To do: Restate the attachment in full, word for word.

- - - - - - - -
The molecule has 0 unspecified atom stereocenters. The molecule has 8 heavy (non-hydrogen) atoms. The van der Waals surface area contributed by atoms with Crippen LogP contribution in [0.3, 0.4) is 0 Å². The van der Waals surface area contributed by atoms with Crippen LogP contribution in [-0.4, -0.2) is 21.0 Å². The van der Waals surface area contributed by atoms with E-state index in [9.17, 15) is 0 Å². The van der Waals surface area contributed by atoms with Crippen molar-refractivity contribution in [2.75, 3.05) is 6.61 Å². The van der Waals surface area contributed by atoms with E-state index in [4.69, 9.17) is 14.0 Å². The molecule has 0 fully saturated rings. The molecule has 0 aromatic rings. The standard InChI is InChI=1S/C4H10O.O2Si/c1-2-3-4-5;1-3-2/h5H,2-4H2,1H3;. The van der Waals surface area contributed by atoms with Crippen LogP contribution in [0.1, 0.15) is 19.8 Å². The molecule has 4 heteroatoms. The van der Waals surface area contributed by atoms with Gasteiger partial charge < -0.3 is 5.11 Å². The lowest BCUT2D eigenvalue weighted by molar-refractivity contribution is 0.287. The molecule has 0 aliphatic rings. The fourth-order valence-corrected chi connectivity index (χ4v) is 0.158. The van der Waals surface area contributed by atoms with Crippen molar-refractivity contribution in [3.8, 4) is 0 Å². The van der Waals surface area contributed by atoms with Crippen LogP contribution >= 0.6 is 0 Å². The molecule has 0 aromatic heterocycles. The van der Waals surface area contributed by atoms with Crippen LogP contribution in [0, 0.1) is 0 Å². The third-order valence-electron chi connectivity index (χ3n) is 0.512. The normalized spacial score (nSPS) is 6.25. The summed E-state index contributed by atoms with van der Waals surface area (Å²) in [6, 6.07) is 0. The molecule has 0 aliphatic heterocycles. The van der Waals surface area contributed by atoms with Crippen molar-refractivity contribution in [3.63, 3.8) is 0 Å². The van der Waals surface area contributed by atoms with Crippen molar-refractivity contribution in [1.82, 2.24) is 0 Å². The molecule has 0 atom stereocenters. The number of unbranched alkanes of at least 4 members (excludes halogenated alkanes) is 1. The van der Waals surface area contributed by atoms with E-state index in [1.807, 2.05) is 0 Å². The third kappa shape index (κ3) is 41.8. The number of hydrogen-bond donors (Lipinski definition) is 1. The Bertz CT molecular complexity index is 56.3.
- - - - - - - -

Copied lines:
The molecule has 0 unspecified atom stereocenters. The molecule has 8 heavy (non-hydrogen) atoms. The van der Waals surface area contributed by atoms with Crippen LogP contribution in [0.3, 0.4) is 0 Å². The van der Waals surface area contributed by atoms with Crippen LogP contribution in [-0.4, -0.2) is 21.0 Å². The van der Waals surface area contributed by atoms with E-state index in [9.17, 15) is 0 Å². The van der Waals surface area contributed by atoms with Crippen molar-refractivity contribution in [2.75, 3.05) is 6.61 Å². The van der Waals surface area contributed by atoms with E-state index in [4.69, 9.17) is 14.0 Å². The molecule has 0 fully saturated rings. The molecule has 0 aromatic rings. The standard InChI is InChI=1S/C4H10O.O2Si/c1-2-3-4-5;1-3-2/h5H,2-4H2,1H3;. The van der Waals surface area contributed by atoms with Crippen LogP contribution in [0.1, 0.15) is 19.8 Å². The molecule has 4 heteroatoms. The van der Waals surface area contributed by atoms with Gasteiger partial charge < -0.3 is 5.11 Å². The lowest BCUT2D eigenvalue weighted by molar-refractivity contribution is 0.287. The molecule has 0 aliphatic rings. The fourth-order valence-corrected chi connectivity index (χ4v) is 0.158. The van der Waals surface area contributed by atoms with Crippen molar-refractivity contribution in [3.8, 4) is 0 Å². The van der Waals surface area contributed by atoms with Crippen LogP contribution >= 0.6 is 0 Å². The molecule has 0 aromatic heterocycles. The van der Waals surface area contributed by atoms with Crippen LogP contribution in [0, 0.1) is 0 Å². The third-order valence-electron chi connectivity index (χ3n) is 0.512. The normalized spacial score (nSPS) is 6.25. The summed E-state index contributed by atoms with van der Waals surface area (Å²) in [6, 6.07) is 0. The molecule has 0 aliphatic heterocycles. The van der Waals surface area contributed by atoms with Crippen molar-refractivity contribution in [3.63, 3.8) is 0 Å². The van der Waals surface area contributed by atoms with Crippen molar-refractivity contribution in [1.82, 2.24) is 0 Å². The molecule has 0 atom stereocenters. The number of unbranched alkanes of at least 4 members (excludes halogenated alkanes) is 1. The van der Waals surface area contributed by atoms with E-state index in [1.807, 2.05) is 0 Å². The third kappa shape index (κ3) is 41.8. The number of hydrogen-bond donors (Lipinski definition) is 1. The Bertz CT molecular complexity index is 56.3.